Sunday, December 10, 2017

Whidbey Island Micro Buildings-WIMB

The Whidbey Institute is enlarging its accommodations for guests and as such hired Ross Chapin to design three new buildings called Meadow Row.  dbBrad was hired by Jade Construction to help out with the building, detailing and moving of the microbuildings.   


Dan Neumeyer of Jade Construction was hired by the institute to build the buildings.  Dan has built and even moved some small buildings but this was a big project and so he turned to us at dbBrad to help out because we have built so many Micro Buildings and have extensive experience with picking, moving, placing, designing and building small buildings.


It was all in all a very collaborative process between Dan, Scott and Mike who work for Dan, Ross the architect, and myself, Tristin, Josh, and Kevin.  All in all we worked well together, had lots of fun, kept up with Dan's schedule, and did some amazing on the fly problem solving.

dbBrad logo cut out of Tar Paper, our only publicity on this project!
Because building comes with lots of noise and disruption, the choice was made to build the buildings off site and move them onto the site when they were mostly complete.

The construction platforms consisted of 2-4x10's x 40' long for each
building which consisted of 3 separate structures to
be joined into one once on site.
 This came with many challenges.  The first being that each building consisting of two bedrooms with a common bath in between, would have been too big to move in one piece.  Rather, the structure needed to support them during the move would have been so substantial as to add enough extra height to the building that when loaded on a truck would have been overheight.

We left just enough space between each building to allow access for labor and materials.
Overheight may not be an issue in some places and you can get overheight permits, but on Whidbey Island where many of our power lines are low, extra attention needed to be paid to which route had the best clearance and not to exceed this.

Twelve Micro buildings going up together.
The decision was made to separate each building into three.  Thus the bathroom and the two bedrooms would each be build as a separate pod and then joined together on site.

Hansons sign in the background of the WIMB's
dbBrad sign also visible on one of the pods.
This is much more complicated that nailing up a piece of trim to cover the seam.  Probably the hardest thing to deal with was the wiring.  However Island County insisted that these small residences were commercial in nature and as such had to be sprinkled for fire protection.  This seems absurd to me to spend 10's of thousands of dollars so each of these 8x12 buildings could have a sprinkler head.

Framing the roofs while issues with the ADA units were resolved.
So right next to Hanson's, my favorite lumber and hardware store, is a lot that used to have cranes on it.  Dan was able to rent this lot for 6 months and use it to build and stage the buildings.

While these may be little buildings, they still have punch, drama and interest
inherent in the architecture.  True architectural interest comes
not from materials used to construct and finish, but from the design.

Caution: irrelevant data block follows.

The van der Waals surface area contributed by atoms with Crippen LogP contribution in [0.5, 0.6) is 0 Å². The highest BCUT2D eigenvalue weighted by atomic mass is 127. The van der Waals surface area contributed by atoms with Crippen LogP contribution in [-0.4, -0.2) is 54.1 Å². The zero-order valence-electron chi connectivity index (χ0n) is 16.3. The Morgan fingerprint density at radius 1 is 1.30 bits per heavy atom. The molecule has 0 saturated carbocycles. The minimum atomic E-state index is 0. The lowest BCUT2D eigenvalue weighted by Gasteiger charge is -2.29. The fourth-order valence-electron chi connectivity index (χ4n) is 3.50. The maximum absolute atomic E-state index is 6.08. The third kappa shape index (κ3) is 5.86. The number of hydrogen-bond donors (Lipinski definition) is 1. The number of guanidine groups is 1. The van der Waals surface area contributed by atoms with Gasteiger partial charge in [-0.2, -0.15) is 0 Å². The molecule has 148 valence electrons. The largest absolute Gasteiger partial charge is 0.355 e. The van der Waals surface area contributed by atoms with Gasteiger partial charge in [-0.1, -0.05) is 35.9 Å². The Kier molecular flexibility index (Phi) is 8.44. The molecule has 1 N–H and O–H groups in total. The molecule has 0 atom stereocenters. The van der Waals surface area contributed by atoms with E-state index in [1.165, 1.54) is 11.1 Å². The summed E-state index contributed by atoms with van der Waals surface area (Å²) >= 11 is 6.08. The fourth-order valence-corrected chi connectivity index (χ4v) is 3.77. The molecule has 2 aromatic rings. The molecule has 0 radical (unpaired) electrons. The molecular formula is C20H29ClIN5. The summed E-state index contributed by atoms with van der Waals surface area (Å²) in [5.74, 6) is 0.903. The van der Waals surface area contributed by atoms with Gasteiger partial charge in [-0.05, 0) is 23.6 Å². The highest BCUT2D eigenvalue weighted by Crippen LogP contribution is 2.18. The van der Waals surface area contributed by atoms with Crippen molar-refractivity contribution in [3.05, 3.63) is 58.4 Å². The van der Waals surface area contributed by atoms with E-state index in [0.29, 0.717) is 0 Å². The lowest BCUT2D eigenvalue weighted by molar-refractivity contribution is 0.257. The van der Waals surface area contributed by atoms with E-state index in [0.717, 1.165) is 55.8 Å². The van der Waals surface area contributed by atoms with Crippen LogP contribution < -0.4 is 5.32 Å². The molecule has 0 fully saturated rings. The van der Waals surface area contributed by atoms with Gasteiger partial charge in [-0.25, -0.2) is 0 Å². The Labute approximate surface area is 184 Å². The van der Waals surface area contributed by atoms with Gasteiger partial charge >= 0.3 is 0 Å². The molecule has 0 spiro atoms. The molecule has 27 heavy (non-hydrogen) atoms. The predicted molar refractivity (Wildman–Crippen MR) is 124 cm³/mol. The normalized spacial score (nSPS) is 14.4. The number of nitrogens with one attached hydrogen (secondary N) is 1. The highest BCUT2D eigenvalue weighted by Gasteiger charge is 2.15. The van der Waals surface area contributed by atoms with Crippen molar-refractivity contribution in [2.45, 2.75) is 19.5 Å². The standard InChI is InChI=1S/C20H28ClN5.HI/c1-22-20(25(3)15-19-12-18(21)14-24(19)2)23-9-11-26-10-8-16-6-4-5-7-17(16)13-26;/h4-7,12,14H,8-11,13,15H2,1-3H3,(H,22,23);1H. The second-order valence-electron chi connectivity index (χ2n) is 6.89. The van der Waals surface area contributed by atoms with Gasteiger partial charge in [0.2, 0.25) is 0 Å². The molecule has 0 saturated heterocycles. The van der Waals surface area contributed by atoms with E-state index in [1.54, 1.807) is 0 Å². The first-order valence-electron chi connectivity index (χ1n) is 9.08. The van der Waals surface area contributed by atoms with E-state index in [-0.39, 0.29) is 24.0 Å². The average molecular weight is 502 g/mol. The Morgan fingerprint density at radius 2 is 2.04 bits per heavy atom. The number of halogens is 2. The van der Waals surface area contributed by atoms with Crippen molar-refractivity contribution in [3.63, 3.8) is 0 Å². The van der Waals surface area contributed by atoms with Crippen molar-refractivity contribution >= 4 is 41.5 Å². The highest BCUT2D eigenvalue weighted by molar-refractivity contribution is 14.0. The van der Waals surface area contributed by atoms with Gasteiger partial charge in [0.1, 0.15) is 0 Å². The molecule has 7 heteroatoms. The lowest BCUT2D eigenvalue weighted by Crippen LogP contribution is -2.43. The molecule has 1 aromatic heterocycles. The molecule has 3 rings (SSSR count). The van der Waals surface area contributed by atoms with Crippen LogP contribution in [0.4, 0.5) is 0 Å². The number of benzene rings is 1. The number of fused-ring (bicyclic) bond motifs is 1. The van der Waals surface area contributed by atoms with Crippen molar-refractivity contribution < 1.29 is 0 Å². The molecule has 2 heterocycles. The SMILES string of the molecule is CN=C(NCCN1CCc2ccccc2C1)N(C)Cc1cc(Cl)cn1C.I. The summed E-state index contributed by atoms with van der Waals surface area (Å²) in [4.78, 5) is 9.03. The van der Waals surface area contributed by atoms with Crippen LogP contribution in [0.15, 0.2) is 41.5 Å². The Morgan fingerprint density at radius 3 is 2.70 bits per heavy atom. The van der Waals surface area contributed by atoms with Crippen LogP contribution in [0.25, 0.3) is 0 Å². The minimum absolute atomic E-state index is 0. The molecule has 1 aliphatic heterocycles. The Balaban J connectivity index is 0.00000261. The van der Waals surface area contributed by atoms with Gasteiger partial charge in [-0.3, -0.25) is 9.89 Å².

Temporary platforms were built consisting of 4x10 beams roughly 10' apart that we could build on allowing us to level, have access under, and later to pick with a crane or forklift.

dbBrad and MicroBuildings
Having Hanson's right next door was quite handy.  When we needed materials, we simply walked over to the counter, placed and order, found one of the yard persons with a forklift and had them bring our materials to within a few feet of where they were needed.

dbBrad recommended the Pro Clima system from 475 building materials. 
While Intello was not chosen for the interiors, they did go with Mento 1000 on the outside
which is the best moisture barrier I've ever used.  Strong, high performance, soft and non
toxic, it's like gortex for your house.
Dan put together a schedule and did a fantastic job.  The overall offsite construction which also included foundations and utilities on site, was about a 5 month project with framing making up 2-3 weeks.
The crew, Scott and Mike of Jade construction and Kevin and Josh of dbBrad.
Where the hell is Tristan?!  Not the first time I've said this!
We were able to complete the framing in this two weeks.  Amazingly enough, the buildings scheduled to move the first week of November were moved to first week of November.

The Mento applied and taped to the outside of our MicroBuildings
I give Dan Neumeyer great credit for this.  To build and complete 12 complicated microbuildings and keep to the 5 month long schedule delivering the buildings on the day projected was quite an accomplishment.
Squeezing the scaffolding between the units so we could pick up
the pre-made soffits which were built on the ground.

View of the MicroBuildings and simple shed roofs from above.

Many many times did we have to step over the 4x10 temp beams holding up
our MicroBuildings.

Scott moves one of the premade soffits into place.  The soffits
for the front have already been installed after being assembled on the ground.

Buildings wrapped, soffits on, this is about where dbBrad left the project
until it was time to move them.

Rainscreen, Roxul and siding going on.

Plastic installed to keep the buildings dry until they were ready to be moved.

The outside corners of the outside buildings were able to be completely
finished prior to moving. 

Other walls had to remain unfinished until moved into place.  

1 comment:

  1. All sites are working.. This is great thing..A huge thanks from my side…:)
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    ReplyDelete